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  #1  
Old 06-20-2017, 09:06 PM
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Default Question For Tom Re: Contract Am Termination

I have a legal question. A former client of mine, text me and told me her current provider gave her a 30 day notice yesterday. After her child told the provider "my mom says if you don't take us to the pool she's pulling us out" so the provider gave her notice. Today the client decides not to take the kids . Now the provider sends a text saying she is going to take her to court because the client needs to pay the full 30 days. I asked her to send me the contract. The contract states that the parents must sign a written letter giving 30 day notice to provider paid. But the provider terminated first. Nothing on the contract states the parents must pay if the provider terminates first. So can the provider send her to court? TIA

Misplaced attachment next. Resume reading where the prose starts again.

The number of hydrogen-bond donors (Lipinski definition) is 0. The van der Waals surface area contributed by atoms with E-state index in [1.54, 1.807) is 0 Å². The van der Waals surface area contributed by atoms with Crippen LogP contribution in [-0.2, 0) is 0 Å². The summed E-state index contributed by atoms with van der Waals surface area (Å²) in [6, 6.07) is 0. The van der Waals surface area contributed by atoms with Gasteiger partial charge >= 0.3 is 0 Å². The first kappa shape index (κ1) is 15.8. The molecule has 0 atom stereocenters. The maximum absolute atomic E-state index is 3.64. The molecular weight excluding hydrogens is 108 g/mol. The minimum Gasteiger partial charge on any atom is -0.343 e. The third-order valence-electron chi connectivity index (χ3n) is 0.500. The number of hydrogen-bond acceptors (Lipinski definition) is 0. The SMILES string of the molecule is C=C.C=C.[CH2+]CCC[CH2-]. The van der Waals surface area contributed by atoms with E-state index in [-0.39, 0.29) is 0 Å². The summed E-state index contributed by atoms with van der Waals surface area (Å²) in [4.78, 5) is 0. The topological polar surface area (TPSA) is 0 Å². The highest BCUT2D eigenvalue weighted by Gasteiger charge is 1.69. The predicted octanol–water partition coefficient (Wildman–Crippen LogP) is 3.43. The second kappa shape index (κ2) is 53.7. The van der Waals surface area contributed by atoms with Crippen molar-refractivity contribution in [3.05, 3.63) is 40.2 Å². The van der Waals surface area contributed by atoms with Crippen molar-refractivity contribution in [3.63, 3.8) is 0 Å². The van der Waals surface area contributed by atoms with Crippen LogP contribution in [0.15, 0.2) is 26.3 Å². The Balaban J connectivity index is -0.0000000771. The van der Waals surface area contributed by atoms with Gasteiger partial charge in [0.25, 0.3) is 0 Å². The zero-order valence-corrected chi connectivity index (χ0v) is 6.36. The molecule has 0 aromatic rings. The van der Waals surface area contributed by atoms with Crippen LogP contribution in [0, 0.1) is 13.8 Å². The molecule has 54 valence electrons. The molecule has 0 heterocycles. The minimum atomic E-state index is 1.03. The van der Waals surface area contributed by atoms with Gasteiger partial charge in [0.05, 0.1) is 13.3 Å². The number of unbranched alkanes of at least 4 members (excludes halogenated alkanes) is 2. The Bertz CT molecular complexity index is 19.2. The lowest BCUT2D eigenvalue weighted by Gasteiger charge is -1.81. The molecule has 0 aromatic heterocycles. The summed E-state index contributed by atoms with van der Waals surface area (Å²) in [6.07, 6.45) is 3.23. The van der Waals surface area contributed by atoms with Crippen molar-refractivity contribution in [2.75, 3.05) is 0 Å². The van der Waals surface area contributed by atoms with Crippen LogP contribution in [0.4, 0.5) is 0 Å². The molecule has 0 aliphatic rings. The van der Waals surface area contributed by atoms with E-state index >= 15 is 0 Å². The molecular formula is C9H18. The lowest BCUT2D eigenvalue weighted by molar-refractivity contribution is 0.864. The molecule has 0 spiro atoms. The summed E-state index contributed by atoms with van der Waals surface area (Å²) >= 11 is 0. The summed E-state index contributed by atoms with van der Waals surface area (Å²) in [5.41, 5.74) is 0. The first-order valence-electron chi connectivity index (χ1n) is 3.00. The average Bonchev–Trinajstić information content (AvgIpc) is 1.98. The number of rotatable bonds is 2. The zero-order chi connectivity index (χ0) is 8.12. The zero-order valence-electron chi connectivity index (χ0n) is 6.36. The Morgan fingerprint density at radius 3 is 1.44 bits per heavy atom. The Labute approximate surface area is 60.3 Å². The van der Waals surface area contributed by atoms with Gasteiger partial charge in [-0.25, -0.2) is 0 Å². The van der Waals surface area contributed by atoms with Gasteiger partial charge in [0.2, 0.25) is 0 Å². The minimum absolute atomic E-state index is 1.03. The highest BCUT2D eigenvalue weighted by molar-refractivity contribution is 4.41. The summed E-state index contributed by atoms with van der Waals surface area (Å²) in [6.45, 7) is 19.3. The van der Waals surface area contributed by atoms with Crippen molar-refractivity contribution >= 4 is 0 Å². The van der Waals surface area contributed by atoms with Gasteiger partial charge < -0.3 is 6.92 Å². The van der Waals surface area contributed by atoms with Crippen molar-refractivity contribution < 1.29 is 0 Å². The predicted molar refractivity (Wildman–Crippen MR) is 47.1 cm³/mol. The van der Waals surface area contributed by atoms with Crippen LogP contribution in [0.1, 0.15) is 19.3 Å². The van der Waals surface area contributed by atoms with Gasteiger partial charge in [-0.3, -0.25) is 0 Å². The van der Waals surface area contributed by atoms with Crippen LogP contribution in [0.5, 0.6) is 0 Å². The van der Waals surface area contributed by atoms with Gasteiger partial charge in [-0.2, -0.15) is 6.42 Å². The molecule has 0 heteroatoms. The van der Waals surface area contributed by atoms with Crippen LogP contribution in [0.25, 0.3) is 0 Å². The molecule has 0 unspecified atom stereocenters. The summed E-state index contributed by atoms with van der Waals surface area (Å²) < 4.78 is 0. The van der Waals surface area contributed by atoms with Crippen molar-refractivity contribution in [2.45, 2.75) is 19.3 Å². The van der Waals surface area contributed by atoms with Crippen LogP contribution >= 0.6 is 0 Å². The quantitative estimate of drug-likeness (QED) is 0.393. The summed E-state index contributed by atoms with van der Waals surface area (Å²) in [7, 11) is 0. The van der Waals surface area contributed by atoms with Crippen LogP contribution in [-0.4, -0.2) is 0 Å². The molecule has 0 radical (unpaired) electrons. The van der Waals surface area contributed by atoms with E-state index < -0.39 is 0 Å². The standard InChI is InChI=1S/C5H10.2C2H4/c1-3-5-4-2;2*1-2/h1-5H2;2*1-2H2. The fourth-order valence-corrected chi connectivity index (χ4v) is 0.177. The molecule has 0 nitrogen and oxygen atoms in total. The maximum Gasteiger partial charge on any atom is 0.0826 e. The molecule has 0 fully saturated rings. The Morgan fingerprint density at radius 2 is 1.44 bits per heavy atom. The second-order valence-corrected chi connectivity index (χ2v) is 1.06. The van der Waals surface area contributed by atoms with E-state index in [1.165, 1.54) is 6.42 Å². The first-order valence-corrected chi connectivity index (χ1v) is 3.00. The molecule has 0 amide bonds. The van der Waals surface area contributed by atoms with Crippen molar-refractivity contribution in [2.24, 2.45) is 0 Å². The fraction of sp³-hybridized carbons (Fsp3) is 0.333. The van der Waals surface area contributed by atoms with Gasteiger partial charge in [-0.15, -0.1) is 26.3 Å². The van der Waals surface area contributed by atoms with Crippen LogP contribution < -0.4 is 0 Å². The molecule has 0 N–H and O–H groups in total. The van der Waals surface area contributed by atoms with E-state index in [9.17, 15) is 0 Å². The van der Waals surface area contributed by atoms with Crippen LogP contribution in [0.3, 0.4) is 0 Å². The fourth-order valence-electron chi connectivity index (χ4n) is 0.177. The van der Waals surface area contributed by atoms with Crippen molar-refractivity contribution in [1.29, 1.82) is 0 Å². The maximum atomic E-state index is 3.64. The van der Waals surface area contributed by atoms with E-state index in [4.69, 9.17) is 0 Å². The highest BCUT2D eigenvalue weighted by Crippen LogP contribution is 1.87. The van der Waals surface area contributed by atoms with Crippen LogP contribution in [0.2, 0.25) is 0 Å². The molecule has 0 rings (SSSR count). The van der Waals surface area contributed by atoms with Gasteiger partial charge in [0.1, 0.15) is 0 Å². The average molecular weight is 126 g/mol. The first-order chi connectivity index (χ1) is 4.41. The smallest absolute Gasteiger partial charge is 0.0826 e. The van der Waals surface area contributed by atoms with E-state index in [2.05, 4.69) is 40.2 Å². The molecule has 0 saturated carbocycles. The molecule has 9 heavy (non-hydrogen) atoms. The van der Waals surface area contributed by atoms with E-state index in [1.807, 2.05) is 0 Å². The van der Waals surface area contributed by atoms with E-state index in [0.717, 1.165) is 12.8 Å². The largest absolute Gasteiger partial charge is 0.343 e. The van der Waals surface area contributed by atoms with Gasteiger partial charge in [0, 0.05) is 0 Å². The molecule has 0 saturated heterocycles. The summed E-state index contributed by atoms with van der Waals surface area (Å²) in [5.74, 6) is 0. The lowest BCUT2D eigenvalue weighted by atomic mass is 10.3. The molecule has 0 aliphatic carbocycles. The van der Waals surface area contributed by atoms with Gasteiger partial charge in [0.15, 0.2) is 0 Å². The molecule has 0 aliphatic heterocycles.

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Old 06-21-2017, 06:52 AM
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Originally Posted by proudmommyofthree View Post
I have a legal question. A former client of mine, text me and told me her current provider gave her a 30 day notice yesterday. After her child told the provider "my mom says if you don't take us to the pool she's pulling us out" so the provider gave her notice. Today the client decides not to take the kids . Now the provider sends a text saying she is going to take her to court because the client needs to pay the full 30 days. I asked her to send me the contract. The contract states that the parents must sign a written letter giving 30 day notice to provider paid. But the provider terminated first. Nothing on the contract states the parents must pay if the provider terminates first. So can the provider send her to court? TIA
I think if the provider is willing to provide care for the 30 days the parent HAS to pay. I'd fight it if I were the parent and the provider refused to provide the services but then again if the contract says the parent has to pay (while wearing a unicorn costume and standing on one leg) and the parent signed it, then the parent is legally obligated to pay.